Filtering, minimum sample number, and condition in edgeR
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rproendo • 0
Last seen 3 days ago
United States

Hi all,

I'm using edgeR for DEG analysis and have run into a snag with my filtering approach. I have an experimental design wherein individuals from two different populations were treated with a drug or left untreated. This is not a repeated measures, and replicates are not shared between treated and untreated for a populations. The populations are A and B, and the treatments are T and U (untreated), such that we have four levels: A_T, A_U, B_T, and B_U. There are seven replicates in each of the four groups (n=28 for the whole study), and I'm filtering with:

y <- DGEList(counts=data,group=group)
#[1] 44112

keep_7 <- rowSums(cpm(y)>1) >=7
y_7 <- y[keep_7, , keep.lib.sizes=FALSE]
#[1] 24931 

So, filtering (if I've interpreted this correctly), is keeping any gene with cpm>1 in a minimum of 7 libraries (of the 28 total). This is being done without any consideration for which of the four groups those required 7 libraries might belong to. My goal is not only to remove low-expression genes, but to also avoid spurious DEGs that are being driven by one library in a treatment group with crazy-high expression but with zeroes for the remaining six libraries in that group.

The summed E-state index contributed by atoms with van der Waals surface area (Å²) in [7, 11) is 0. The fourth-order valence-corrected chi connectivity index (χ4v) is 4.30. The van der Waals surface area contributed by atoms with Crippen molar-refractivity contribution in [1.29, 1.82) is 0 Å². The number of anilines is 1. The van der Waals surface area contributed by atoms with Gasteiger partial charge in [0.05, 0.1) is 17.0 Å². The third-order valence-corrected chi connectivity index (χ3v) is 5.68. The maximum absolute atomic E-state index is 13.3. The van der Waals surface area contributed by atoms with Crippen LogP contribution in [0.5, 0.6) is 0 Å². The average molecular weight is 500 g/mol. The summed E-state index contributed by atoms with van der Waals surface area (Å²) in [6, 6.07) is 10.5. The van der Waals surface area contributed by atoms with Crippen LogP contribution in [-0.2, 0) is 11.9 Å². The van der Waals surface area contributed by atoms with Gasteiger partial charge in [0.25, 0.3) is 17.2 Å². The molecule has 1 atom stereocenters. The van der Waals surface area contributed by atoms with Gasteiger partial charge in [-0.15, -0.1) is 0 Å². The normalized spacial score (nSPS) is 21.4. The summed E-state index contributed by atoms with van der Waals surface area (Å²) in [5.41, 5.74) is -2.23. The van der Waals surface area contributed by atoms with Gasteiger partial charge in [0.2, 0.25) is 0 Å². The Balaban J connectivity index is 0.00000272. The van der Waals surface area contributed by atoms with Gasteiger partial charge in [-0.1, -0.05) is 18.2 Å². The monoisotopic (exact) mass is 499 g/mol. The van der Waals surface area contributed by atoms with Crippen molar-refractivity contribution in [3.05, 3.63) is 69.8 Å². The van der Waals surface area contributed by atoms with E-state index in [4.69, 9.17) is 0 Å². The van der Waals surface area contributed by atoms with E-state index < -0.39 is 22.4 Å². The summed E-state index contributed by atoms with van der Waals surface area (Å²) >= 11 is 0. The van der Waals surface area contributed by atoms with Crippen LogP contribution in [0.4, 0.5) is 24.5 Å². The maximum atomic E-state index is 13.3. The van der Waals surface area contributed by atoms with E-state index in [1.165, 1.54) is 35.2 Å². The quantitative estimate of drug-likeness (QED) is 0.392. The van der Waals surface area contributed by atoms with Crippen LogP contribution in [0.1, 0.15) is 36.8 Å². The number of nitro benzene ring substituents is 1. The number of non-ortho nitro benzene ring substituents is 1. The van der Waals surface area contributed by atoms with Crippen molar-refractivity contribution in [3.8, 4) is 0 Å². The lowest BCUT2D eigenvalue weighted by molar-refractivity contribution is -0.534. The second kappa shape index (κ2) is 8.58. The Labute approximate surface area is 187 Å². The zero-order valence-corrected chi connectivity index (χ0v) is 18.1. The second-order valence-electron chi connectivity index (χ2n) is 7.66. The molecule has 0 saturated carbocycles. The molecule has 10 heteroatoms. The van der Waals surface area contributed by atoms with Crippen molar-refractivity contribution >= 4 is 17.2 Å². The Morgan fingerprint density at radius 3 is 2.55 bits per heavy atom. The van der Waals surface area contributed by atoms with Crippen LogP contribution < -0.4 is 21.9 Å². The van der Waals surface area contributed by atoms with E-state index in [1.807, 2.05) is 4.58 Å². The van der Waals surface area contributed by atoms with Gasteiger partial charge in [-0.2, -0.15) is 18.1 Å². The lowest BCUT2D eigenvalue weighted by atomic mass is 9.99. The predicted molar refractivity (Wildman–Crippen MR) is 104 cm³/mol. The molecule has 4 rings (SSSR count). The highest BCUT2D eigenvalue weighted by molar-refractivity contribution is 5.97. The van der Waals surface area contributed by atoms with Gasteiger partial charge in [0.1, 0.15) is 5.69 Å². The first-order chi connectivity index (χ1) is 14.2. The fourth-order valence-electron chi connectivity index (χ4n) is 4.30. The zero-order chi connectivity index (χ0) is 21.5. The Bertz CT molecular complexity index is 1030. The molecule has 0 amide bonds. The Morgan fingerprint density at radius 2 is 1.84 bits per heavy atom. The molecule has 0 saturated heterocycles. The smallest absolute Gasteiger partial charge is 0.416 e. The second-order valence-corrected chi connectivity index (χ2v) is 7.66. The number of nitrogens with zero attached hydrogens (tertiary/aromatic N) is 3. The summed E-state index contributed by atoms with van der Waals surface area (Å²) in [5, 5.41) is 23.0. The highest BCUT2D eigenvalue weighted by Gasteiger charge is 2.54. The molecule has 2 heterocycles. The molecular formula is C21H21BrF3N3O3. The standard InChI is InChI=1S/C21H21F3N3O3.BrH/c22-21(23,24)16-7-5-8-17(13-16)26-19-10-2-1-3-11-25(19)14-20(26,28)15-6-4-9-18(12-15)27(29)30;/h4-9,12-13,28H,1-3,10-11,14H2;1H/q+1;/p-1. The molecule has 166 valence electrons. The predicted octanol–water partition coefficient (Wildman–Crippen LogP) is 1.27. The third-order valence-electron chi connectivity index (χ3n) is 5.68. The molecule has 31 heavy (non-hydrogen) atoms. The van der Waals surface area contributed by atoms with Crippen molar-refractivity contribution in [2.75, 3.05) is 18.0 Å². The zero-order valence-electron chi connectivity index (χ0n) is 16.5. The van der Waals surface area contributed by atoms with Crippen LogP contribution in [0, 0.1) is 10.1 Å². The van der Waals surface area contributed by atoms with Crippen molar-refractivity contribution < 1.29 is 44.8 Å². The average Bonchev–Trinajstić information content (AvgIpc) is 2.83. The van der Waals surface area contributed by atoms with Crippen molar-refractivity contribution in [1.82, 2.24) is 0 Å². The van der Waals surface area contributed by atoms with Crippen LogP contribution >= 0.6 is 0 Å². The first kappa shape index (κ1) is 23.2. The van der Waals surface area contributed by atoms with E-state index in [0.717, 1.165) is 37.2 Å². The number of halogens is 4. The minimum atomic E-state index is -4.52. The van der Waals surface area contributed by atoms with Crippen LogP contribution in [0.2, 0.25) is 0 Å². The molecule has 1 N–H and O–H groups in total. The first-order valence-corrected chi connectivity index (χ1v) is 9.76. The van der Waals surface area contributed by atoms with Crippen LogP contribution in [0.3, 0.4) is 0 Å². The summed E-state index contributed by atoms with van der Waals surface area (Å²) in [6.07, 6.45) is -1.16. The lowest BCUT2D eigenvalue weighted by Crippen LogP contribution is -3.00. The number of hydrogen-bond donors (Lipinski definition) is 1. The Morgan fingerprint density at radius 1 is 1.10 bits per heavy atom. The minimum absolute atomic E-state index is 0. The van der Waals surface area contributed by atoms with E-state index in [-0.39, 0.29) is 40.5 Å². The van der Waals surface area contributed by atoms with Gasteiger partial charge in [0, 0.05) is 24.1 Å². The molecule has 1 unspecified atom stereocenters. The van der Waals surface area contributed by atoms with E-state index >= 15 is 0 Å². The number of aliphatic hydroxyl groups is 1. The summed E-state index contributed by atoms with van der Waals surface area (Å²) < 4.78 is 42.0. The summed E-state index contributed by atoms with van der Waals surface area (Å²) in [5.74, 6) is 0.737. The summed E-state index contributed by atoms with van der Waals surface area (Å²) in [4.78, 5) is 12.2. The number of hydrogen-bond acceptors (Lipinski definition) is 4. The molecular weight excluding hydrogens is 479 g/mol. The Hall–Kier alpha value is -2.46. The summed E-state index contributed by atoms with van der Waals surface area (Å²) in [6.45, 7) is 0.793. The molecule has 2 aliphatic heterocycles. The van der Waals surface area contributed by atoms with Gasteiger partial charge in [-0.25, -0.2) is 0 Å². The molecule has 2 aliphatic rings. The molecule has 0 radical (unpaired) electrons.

I have three experimental goals that I'm trying to answer with this dataset, and therein is my confusion with filtering. Goal (1) is to describe basic differences between populations absent any treatment. This would be A_U versus B_U. Goal (2) is to describe how each population responds to treatment independently (A_T versus A_U; B_T versus B_U). And goal (3) is to describe the interaction between population and treatment. I'm specifying a list of contrasts to identify DEGs for each goal. Each group is given a letter designation (A,B,C,D)

my.contrasts <- makeContrasts(A_TvsA_U=groupB-groupA, B_TvsB_U=groupD-groupC, B_UvsA_U=groupC-groupA, A_TvsA_UvsB_TvsB_U=groupB-groupA-groupD+groupC, levels=design) 


What I'm worried about happening is that genes will pass this filter based on their expression in either the treated or the untreated groups and lead to spurious DEGs. To put this in an example: I detect a number of DEGs in goal (2) [A_U versus B_U] that are being driven by one very high read count in A_U, while all the other reads are 0. This gene would have passed the filter because it's expressed in all of the treated samples and ONE of the untreated samples.

What is the ideal approach here? To increase the library threshold above 7? Or to create an entirely independent DGElist object with JUST the untreated samples and use the same filtering approach already described? I would worry that this would rob power from our analysis overall.

Thank you!

edger filtering • 427 views
Entering edit mode
Last seen 6 hours ago
United States

A more simple approach (for you) is to use filterByExpr to do the filtering. It has an additional filter for the total counts across all samples (default 15, which you could increase).